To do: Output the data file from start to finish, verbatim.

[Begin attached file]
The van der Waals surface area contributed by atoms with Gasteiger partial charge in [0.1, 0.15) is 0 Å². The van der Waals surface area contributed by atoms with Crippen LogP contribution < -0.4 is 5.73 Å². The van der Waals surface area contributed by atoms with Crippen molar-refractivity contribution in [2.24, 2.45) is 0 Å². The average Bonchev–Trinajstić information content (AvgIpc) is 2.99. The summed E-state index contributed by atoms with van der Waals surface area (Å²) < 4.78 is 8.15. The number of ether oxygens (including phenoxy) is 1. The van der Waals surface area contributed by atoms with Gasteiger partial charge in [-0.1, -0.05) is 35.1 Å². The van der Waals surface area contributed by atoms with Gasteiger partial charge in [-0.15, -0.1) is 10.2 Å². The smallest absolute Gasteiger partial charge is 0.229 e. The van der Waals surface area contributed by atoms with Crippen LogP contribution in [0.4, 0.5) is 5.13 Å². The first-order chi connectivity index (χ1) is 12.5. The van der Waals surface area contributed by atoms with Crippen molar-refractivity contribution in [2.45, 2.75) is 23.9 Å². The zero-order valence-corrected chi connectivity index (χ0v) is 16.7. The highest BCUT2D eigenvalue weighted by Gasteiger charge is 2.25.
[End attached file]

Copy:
The van der Waals surface area contributed by atoms with Gasteiger partial charge in [0.1, 0.15) is 0 Å². The van der Waals surface area contributed by atoms with Crippen LogP contribution < -0.4 is 5.73 Å². The van der Waals surface area contributed by atoms with Crippen molar-refractivity contribution in [2.24, 2.45) is 0 Å². The average Bonchev–Trinajstić information content (AvgIpc) is 2.99. The summed E-state index contributed by atoms with van der Waals surface area (Å²) < 4.78 is 8.15. The number of ether oxygens (including phenoxy) is 1. The van der Waals surface area contributed by atoms with Gasteiger partial charge in [-0.1, -0.05) is 35.1 Å². The van der Waals surface area contributed by atoms with Gasteiger partial charge in [-0.15, -0.1) is 10.2 Å². The smallest absolute Gasteiger partial charge is 0.229 e. The van der Waals surface area contributed by atoms with Crippen LogP contribution in [0.4, 0.5) is 5.13 Å². The first-order chi connectivity index (χ1) is 12.5. The van der Waals surface area contributed by atoms with Crippen molar-refractivity contribution in [2.45, 2.75) is 23.9 Å². The zero-order valence-corrected chi connectivity index (χ0v) is 16.7. The highest BCUT2D eigenvalue weighted by Gasteiger charge is 2.25.